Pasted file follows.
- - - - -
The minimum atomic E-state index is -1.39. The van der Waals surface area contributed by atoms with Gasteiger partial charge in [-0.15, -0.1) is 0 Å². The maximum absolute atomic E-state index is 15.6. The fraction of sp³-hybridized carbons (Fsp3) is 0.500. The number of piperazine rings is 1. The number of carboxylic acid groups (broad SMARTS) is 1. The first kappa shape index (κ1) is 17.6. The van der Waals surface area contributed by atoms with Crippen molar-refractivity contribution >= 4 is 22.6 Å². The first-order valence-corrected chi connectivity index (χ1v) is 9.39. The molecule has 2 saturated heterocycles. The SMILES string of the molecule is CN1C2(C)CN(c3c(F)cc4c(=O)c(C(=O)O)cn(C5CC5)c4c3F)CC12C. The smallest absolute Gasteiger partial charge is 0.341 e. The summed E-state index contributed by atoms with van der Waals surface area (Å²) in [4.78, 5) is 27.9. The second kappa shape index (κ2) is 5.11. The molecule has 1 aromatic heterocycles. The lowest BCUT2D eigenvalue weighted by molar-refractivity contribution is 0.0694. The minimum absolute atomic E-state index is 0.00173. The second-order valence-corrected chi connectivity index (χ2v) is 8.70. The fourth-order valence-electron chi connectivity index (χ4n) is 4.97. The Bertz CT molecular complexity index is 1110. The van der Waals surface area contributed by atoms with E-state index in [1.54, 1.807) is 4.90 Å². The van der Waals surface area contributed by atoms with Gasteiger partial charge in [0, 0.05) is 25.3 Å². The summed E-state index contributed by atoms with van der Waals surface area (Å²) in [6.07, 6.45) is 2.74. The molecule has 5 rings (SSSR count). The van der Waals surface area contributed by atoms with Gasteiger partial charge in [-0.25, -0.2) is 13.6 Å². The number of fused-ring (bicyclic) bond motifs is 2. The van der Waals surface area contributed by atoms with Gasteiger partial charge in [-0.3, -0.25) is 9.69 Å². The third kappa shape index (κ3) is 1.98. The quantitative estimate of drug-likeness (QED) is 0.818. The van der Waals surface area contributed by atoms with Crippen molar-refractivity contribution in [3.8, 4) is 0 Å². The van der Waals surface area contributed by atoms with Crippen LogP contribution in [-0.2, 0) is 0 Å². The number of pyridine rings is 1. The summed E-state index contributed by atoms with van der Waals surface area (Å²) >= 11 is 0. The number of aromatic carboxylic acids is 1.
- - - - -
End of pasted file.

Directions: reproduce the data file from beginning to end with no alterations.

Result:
The minimum atomic E-state index is -1.39. The van der Waals surface area contributed by atoms with Gasteiger partial charge in [-0.15, -0.1) is 0 Å². The maximum absolute atomic E-state index is 15.6. The fraction of sp³-hybridized carbons (Fsp3) is 0.500. The number of piperazine rings is 1. The number of carboxylic acid groups (broad SMARTS) is 1. The first kappa shape index (κ1) is 17.6. The van der Waals surface area contributed by atoms with Crippen molar-refractivity contribution >= 4 is 22.6 Å². The first-order valence-corrected chi connectivity index (χ1v) is 9.39. The molecule has 2 saturated heterocycles. The SMILES string of the molecule is CN1C2(C)CN(c3c(F)cc4c(=O)c(C(=O)O)cn(C5CC5)c4c3F)CC12C. The smallest absolute Gasteiger partial charge is 0.341 e. The summed E-state index contributed by atoms with van der Waals surface area (Å²) in [4.78, 5) is 27.9. The second kappa shape index (κ2) is 5.11. The molecule has 1 aromatic heterocycles. The lowest BCUT2D eigenvalue weighted by molar-refractivity contribution is 0.0694. The minimum absolute atomic E-state index is 0.00173. The second-order valence-corrected chi connectivity index (χ2v) is 8.70. The fourth-order valence-electron chi connectivity index (χ4n) is 4.97. The Bertz CT molecular complexity index is 1110. The van der Waals surface area contributed by atoms with E-state index in [1.54, 1.807) is 4.90 Å². The van der Waals surface area contributed by atoms with Gasteiger partial charge in [0, 0.05) is 25.3 Å². The summed E-state index contributed by atoms with van der Waals surface area (Å²) in [6.07, 6.45) is 2.74. The molecule has 5 rings (SSSR count). The van der Waals surface area contributed by atoms with Gasteiger partial charge in [-0.25, -0.2) is 13.6 Å². The number of fused-ring (bicyclic) bond motifs is 2. The van der Waals surface area contributed by atoms with Gasteiger partial charge in [-0.3, -0.25) is 9.69 Å². The third kappa shape index (κ3) is 1.98. The quantitative estimate of drug-likeness (QED) is 0.818. The van der Waals surface area contributed by atoms with Crippen molar-refractivity contribution in [3.8, 4) is 0 Å². The van der Waals surface area contributed by atoms with Crippen LogP contribution in [-0.2, 0) is 0 Å². The number of pyridine rings is 1. The summed E-state index contributed by atoms with van der Waals surface area (Å²) >= 11 is 0. The number of aromatic carboxylic acids is 1.